Remote beaches and more – or:
Enjoy a peaceful summer retreat!
The small fishing village Ubara (鵜原 / うばら) is part of the city of Katsuura (勝浦 / かつうら) and is located at the shores of the Pacific Ocean on the southeastern coast of the Bōsō peninsula (房総半島 / ) in the Chiba prefecture (千葉県 / ちばけん), that has a joint border with Tōkyō about 80 km northwest from there.
Luckily, Ubara isn’t famous at all (despite the fact that it has all the elements needed for fame). And even though it can be conveniently reached by public transport, the trip from Tōkyō is rather time-consuming. Hence, it’s “lucky”, because that’s the place where you can escape the hustle and bustle of the big cities even on a Sunday.
If nothing else, the beaches of Ubara are worth a trip.
At least once a year (usually on the last or second-last weekend in July), when the great Ubara festival (Yasaka Jinja Festival) is being held, the little town is awaking in raucous celebration.
The festival reminds on the old days of the Edo era (1603 – 1868), when the regional feudal lords (Daimyō) were bound to travel between the Edo (which we call Tōkyō in our days) and their territories on a regular basis (an “alternate attendance” system). Part of the festival represents such a Daimyō procession (大名行列 / だいみょうぎょうれつ), combined with the Shintō ceremony at the Yasaka shrine (八坂神社祭礼 / やさかじんじゃさいれい).
A spectacle that cannot be described in words and hardly documented in pictures – that’s why I took the little video below when I visited the festival last year.
This year’s festival was scheduled for 27th and 28th of July.
But Ubara is more than this solitary event in summer. The bay of Ubara offers – as seen above – not only one of the most beautiful beaches in this area, it is also surrounded by a breathtaking cliff landscape that is (maybe a slight exaggeration) called “Utopia” (鵜原理想郷 / うばらりそうきょう). This “Utopia” is connected to the eastern edge of the main beach of Ubara. It may very well be one of the most impressive coastal ares of the Bōsō peninsula.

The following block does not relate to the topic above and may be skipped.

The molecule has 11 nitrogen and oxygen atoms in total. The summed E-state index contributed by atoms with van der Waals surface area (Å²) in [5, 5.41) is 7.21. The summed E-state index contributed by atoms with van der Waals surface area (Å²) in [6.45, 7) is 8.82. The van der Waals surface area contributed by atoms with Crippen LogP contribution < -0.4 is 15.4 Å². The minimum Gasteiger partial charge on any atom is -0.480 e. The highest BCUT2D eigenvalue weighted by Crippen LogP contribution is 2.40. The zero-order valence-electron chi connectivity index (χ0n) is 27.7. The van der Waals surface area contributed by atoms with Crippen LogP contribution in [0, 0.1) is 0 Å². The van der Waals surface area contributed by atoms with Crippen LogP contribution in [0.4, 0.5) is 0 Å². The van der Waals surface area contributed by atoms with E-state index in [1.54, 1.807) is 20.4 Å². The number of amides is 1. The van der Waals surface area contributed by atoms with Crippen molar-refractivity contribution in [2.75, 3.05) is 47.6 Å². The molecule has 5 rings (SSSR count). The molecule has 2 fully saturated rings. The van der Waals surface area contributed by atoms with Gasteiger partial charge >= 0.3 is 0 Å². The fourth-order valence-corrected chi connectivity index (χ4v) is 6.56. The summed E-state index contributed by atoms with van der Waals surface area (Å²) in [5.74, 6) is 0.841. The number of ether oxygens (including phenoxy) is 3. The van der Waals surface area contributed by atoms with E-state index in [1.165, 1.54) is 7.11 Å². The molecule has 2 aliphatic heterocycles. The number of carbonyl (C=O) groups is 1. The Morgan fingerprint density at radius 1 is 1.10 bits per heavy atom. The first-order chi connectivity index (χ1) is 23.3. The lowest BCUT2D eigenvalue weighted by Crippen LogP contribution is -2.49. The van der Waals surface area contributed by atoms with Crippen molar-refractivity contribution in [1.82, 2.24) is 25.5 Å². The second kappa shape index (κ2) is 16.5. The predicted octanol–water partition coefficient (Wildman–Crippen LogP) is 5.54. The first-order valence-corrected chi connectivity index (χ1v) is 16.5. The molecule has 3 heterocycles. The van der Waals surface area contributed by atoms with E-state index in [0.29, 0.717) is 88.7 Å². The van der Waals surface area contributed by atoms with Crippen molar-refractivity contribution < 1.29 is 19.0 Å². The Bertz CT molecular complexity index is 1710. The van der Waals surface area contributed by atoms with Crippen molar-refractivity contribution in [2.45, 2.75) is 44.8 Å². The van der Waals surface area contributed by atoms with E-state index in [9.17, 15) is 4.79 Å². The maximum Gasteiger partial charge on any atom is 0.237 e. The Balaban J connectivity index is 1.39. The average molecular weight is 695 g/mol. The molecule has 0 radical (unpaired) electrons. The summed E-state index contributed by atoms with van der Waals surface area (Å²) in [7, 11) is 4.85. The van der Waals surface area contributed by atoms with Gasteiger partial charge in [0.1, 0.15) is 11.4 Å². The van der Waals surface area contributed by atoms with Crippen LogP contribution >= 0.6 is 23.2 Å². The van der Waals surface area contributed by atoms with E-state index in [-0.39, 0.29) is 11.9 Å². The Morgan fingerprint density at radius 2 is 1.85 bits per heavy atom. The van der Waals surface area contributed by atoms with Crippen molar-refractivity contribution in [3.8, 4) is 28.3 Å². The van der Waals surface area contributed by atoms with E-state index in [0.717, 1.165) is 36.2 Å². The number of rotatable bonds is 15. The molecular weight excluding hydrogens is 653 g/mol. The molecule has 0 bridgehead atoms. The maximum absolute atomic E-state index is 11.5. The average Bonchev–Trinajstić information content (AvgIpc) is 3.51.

These cliffs are crossed by quite a number of tunnels – some for car traffic, others for pedestrians only (and accordingly narrow and dark). But the most impressive paths lead over the tops of the cliffs – expect the most stunning views!
Furthermore, you will find a branch of the Museum for Natural History of the Chiba prefecture (千葉県立中央博物館分館海の博物館 / ちばけんりつちゅうおうはくぶつかんぶんかんかいのはくぶつかん) and right next to it – built in the crystal clear waters of the Pacific Ocean – the Underwater Observatory of Katsuura (海中展望塔 / かいちゅうてんぼうとう). Here you can witness life in the ocean without getting you feet wet.
Opening hours of the Museum for Natural History:
Daily (except Monday): 9:00 am to 4:30 pm (if Monday is a national holiday, the museum will be closed on the following day instead).
Closed during the year-end and new year holidays.
Further information (English):
Admission fees for the Museum of Natural History:
Adults: 200 Yen
University students: 100 Yen
Free for children and adults of more than 64 years of age.
Opening hours of the Underwater Observatory:
Daily from 9:00 am to 6:00 pm (last entry: 5:30 pm) (April – October) (from November to March the observatory closes half an hour earlier)
Depending on weather conditions the observatory may be closed.
Further information can be found at the following website in English:
Admission fees for the Underwater Observatory:
Adults: 1,030 Yen
High school & university Students: 820 Yen
Children of 4 years of age or older: 420 Yen
There are discounts for groups.
How to get there:
From Tōkyō take the trains of Japan Rail via Chiba (千葉 / ちば) and Katsuura (勝浦 / かつうら) – journey time 2 to 2 ½ hours.
It may be worthwhile considering the express train “Wakashio” / わかしお of the Keiyō line (京葉線 / けいようせん) that starts from the underground platforms of Tōkyō station (journey time 1 ½ to 2 hours).